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21 September 2011

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Okay, as the spouse of an evolutionary scientist, let me make it as quick and easy as I can:

Every population contains variation: that is, every human being is a little different from every other human, every cat is a little different from every other cat, every slime mold is different from every slime mold, and so on.

These differences allow living things to interact with their environments differently: if you are an elephant that is a little bit bigger than the other male elephants, it's more likely that you will be able to fight them off and get access to more female elephants; it's less likely that the lions looking at the elephant herd will take you on. If you're a lion who is a little bit faster than the other lions, it's more likely that you will get to the elephant herd first and get first dibs on the meal, and hey, who knew that the lady lions fancied a bit of a neck ruff?

But these differences also have downsides: if you're bigger or faster, you need to eat more, and in tough times you're likely to starve. Genes can be linked in quirky ways; it turns out that the gene that turns on growing a mane also increases the likelihood of hip dysplasia (that one I just made up, but I have seen weirder links).

Here's the biggie: a difference that gives you an advantage *in a particular environment* makes it more likely that you will have offspring. A difference that gives you a disadvantage *in a particular environment* makes it less likely you will have offspring.

The more offspring you have, the more that particular difference will show up in future populations. Over a LONG time, that difference -- *if it continues to give an advantage* -- will no longer be a "difference", but the dominant trait in the population.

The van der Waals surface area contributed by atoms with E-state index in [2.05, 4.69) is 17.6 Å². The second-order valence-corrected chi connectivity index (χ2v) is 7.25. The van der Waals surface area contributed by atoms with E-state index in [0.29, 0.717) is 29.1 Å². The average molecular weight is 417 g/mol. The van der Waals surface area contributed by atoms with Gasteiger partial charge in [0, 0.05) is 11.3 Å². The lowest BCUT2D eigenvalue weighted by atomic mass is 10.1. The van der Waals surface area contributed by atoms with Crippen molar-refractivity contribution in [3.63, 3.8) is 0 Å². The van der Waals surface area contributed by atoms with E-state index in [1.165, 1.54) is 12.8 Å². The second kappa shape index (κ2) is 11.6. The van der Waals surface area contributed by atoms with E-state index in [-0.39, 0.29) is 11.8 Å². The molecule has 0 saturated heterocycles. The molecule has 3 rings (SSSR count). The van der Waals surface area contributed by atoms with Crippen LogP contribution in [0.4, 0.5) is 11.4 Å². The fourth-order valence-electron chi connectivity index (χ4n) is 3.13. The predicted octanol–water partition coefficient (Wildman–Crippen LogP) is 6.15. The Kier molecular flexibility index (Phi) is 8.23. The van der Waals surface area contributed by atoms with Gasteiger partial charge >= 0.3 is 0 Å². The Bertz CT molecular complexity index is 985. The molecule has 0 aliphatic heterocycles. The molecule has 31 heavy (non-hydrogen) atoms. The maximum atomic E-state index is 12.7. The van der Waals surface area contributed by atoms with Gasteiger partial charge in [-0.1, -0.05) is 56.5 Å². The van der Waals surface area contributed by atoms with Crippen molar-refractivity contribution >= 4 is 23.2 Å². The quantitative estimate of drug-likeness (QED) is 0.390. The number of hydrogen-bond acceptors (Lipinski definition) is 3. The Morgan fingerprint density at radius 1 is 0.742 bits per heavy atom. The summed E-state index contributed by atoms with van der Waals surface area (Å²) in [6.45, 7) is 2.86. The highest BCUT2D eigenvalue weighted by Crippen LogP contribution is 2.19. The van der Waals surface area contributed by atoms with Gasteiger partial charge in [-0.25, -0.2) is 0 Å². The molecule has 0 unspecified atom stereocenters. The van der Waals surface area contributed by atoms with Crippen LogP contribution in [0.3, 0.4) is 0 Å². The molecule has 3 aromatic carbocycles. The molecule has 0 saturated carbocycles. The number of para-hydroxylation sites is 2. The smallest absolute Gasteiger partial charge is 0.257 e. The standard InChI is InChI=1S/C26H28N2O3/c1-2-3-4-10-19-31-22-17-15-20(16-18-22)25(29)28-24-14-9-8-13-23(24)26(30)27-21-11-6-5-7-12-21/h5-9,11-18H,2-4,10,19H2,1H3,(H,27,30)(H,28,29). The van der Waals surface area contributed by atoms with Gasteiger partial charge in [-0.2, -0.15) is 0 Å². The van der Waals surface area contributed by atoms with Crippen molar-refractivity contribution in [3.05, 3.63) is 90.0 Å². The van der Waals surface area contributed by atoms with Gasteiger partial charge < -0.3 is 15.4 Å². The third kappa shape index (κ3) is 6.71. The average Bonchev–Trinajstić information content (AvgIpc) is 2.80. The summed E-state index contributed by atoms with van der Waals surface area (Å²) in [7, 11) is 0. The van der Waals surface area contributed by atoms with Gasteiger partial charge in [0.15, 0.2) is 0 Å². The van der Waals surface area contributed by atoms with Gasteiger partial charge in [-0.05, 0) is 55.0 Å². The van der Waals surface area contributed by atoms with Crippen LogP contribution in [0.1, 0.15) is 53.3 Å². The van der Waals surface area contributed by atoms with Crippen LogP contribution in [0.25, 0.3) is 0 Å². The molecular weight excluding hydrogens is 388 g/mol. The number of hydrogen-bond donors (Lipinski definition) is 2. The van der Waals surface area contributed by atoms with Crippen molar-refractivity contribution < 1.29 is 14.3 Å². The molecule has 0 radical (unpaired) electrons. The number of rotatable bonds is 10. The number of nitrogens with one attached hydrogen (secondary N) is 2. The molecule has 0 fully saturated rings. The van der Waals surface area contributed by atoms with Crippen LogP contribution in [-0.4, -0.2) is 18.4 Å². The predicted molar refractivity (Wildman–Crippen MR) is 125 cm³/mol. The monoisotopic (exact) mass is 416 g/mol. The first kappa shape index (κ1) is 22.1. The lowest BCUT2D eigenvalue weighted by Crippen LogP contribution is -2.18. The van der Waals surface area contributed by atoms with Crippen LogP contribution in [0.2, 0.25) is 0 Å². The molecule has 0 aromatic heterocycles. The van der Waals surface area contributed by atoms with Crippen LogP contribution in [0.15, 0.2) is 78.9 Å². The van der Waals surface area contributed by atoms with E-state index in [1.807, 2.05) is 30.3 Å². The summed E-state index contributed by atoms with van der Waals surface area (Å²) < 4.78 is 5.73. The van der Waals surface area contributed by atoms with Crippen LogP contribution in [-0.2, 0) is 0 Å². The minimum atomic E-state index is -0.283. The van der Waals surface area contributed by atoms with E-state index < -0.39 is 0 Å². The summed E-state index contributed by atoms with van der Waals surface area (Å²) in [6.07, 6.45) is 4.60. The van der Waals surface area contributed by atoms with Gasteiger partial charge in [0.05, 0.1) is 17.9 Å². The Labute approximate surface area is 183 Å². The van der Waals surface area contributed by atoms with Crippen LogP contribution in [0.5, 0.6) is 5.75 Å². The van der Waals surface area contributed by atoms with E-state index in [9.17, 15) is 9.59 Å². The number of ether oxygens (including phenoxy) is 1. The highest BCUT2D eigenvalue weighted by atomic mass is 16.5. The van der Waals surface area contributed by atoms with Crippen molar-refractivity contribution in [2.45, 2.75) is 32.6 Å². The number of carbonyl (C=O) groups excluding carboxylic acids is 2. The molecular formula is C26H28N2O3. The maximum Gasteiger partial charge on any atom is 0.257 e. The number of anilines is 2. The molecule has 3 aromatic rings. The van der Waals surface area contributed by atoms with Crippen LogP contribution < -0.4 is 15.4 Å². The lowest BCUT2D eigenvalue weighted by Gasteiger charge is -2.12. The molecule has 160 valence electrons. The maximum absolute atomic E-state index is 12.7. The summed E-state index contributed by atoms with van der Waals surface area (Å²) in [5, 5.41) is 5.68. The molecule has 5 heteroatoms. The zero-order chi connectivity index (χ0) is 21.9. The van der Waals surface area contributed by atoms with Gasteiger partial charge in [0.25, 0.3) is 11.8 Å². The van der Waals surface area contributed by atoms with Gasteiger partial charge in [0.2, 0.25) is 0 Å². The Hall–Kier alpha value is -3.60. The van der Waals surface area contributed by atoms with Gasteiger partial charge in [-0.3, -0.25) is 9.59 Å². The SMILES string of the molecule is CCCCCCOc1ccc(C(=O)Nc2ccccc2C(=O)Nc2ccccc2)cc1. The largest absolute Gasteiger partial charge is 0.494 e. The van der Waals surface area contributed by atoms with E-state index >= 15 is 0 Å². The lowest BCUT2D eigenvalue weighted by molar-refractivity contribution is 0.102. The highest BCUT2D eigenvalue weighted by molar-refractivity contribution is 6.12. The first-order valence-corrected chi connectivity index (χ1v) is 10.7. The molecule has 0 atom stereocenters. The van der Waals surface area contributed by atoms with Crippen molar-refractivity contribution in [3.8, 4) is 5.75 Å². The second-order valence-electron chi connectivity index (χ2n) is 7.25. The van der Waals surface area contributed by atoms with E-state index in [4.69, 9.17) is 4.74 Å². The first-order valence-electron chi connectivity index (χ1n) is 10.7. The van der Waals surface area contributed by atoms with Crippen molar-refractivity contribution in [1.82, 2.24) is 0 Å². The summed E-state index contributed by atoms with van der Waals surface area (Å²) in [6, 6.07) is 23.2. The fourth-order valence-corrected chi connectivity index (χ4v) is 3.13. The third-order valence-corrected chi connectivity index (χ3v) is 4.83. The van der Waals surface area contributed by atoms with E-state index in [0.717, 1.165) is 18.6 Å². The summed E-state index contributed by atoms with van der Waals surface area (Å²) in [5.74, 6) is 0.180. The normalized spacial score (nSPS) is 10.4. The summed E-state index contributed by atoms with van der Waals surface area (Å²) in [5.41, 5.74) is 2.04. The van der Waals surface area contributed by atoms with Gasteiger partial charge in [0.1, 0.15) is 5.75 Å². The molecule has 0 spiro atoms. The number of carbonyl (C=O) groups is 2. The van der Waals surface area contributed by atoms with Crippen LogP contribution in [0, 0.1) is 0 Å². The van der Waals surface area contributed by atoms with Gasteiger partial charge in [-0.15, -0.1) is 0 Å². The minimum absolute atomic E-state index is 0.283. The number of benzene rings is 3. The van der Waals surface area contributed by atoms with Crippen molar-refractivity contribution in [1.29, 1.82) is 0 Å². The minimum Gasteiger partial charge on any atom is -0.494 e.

Elephants will all become big -- to a point. Lions will all become fast -- to a point. All the males will have manes -- with different thicknesses.

But variation will still remain in the population (there will be smaller elephants and lions with scruffy manes) because every population is still made up of individuals. And that's a good thing, because environments ALSO change -- temperatures get colder, summers get drier, rivers change their course, volcanos erupt, a new species may show up and start competing with yours, etc. etc.

That's evolutionary science in a nutshell. It's really just that simple. No miracles necessary.

(Although trying to trace the individual variations, and how they interact with each other over time in different environments, is what makes evolutionary science so complex and fascinating. The math can become so tricky that it often does look like handwaving and "then a miracle happened" -- or as my spouse calls them, "Just So stories".)

But the basic idea hasn't changed since Darwin pointed it out a hundred and fifty or so years ago.

Hapax,
I appreciate the very readable definition. That does square with what I had in mind of the basic idea. I'm always left with this question: did they not teach any of this stuff in my high school or was I not paying attention? I'm guessing a lot of it, sadly, was the latter. So thank you for continuing my education at a point when I AM paying attention.

Two thoughts back:
I still don't see why any of that excludes God, so I'll never understand the fight of evolution vs. creation;
and, it's stories like the one linked below that make me question how much modern evolutionary scientists, through no fault of their own, really "know":
http://blogs.scientificamerican.com/observations/2011/04/18/early-human-fossils-from-south-africa-could-upend-long-held-view-of-human-evolution/

So I think it's more the tone of many scientists ("this is so because of that") that puts me off. Although I do love the idea of "Just So Stories." Good stuff, that.

I'm a firm believer in evolution and a firm believer in God. I've never had a problem with holding both in my head. But I fight on the evolution side of the debate, if I have to. I don't think evolution excludes the idea of God, but I do think creationism excludes the idea of evolution.

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